First Apple retail store opens in India
Apple CEO Tim Cook recently opened the tech company’s first retail store in India, in Mumbai’s financial sector.
Mr. Cook was spotted waving to visitors and opening the store’s doors as employees applauded and celebrated.
He also spoke with customers who came in and posed for photos with a few of them.
On Thursday, Mr. Cook will also attend the launch of a second store in Delhi.
According to reports, people from all over India attended the inauguration ceremony, which featured local music and traditional dance acts.
The Mumbai store’s design, located in a posh neighborhood, was inspired by the city’s ubiquitous black-and-yellow taxis.
Until today, Apple products in India were only available online or through a huge network of dealers.
The launching of the new outlets coincides with Apple’s efforts to expand its retail presence in India, the world’s second-largest smartphone market. In the price-sensitive Indian market, where more than 95% of smartphones run on Google’s Android platform, the iPhone remains aspirational.
As Apple diversifies its supply chains away from China, India is emerging as a manufacturing base for the iPhone. India is currently responsible for 5% of overall iPhone production.
Yet, experts believe that while the stores are a significant branding tactic, they will have a limited influence on Apple’s sales in India. Others have said that now is a good moment for Apple to invest in India’s booming “premium smartphone” sector, which refers to mobiles priced at 40,000 rupees (£451; $558).
Apple has long attempted to establish physical retail locations in India. However, its initial plans for 2021 were thwarted by the Covid-19 epidemic.
Mr. Cook’s first visit to India in seven years – Apple CEO Tim Cook last visited in 2016, when the tech giant was only starting to expand its business there.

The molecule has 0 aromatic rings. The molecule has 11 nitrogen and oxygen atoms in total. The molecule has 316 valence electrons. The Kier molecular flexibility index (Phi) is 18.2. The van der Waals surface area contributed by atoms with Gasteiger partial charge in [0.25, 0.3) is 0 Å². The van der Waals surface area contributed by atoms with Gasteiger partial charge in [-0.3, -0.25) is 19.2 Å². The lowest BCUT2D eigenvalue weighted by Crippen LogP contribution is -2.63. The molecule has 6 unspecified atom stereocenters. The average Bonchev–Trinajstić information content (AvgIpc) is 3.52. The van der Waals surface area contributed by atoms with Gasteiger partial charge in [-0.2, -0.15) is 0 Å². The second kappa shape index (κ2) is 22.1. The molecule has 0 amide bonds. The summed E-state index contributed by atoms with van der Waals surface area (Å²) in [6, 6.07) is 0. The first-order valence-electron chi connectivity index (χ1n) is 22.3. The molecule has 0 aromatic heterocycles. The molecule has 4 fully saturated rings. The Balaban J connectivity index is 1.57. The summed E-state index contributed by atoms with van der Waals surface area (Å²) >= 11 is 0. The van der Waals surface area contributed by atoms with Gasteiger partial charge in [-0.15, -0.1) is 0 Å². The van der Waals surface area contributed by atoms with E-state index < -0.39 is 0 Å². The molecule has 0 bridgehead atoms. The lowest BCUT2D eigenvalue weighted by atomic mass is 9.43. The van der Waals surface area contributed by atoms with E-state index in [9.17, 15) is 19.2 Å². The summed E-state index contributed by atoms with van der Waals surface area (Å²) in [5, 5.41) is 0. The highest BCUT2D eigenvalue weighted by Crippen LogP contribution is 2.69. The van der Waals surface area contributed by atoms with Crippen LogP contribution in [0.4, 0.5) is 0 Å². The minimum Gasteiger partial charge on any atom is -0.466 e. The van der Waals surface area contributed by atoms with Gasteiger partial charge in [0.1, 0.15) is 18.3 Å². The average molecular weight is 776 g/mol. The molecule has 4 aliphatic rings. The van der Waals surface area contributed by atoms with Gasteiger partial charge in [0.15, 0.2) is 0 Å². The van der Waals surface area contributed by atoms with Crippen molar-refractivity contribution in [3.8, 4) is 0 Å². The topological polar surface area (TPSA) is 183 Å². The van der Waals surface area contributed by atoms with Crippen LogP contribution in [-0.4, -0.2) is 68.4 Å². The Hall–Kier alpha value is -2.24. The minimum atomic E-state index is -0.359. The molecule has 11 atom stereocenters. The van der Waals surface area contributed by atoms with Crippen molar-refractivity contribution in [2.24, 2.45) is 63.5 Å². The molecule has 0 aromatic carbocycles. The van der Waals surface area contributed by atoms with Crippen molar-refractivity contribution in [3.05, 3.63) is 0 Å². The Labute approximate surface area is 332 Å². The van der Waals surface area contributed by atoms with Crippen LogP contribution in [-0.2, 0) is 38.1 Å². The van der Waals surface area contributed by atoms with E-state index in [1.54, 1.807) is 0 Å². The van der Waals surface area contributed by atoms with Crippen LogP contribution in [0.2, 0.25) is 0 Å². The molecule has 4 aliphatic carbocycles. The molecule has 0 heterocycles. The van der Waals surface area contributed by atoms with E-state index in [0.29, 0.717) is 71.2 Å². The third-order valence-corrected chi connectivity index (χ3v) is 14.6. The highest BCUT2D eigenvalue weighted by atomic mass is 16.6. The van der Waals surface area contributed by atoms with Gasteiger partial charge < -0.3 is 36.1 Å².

On Monday, he posted a photo of himself and Bollywood star Madhuri Dixit enjoying vada pav, a traditional Indian delicacy.
According to reports, Mr. Cook is also likely to meet Prime Minister Narendra Modi and Deputy IT Minister Rajeev Chandrasekhar during his tour. However, Mr. Modi’s office made no public statement on the matter.
Can new Apple outlets help the tech giant prevail in India?
Apple is planning to build its first stores in India, more than 20 years after its products first appeared in the country.
The two stores, in the capital of Delhi and Mumbai, India’s financial hub, will open later this month. According to Bloomberg, Apple CEO Tim Cook is expected to visit India next week for the occasion.
The Mumbai store’s unusual, colorful design – inspired by the city’s black-and-yellow taxis – and the buzz surrounding the inauguration has piqued the interest of many Indians. However, in the price-sensitive Indian market, the iPhone remains aspirational; more than 95% of cellphones rely on Google’s Android platform.
Before, Indians could purchase Apple devices in the nation either online or through a wide network of “premium resellers,” as the firm refers to them. As a result, there has been some concern about how the ability to sell items directly to customers in India – the world’s second-largest smartphone market – may affect its prospects in the country.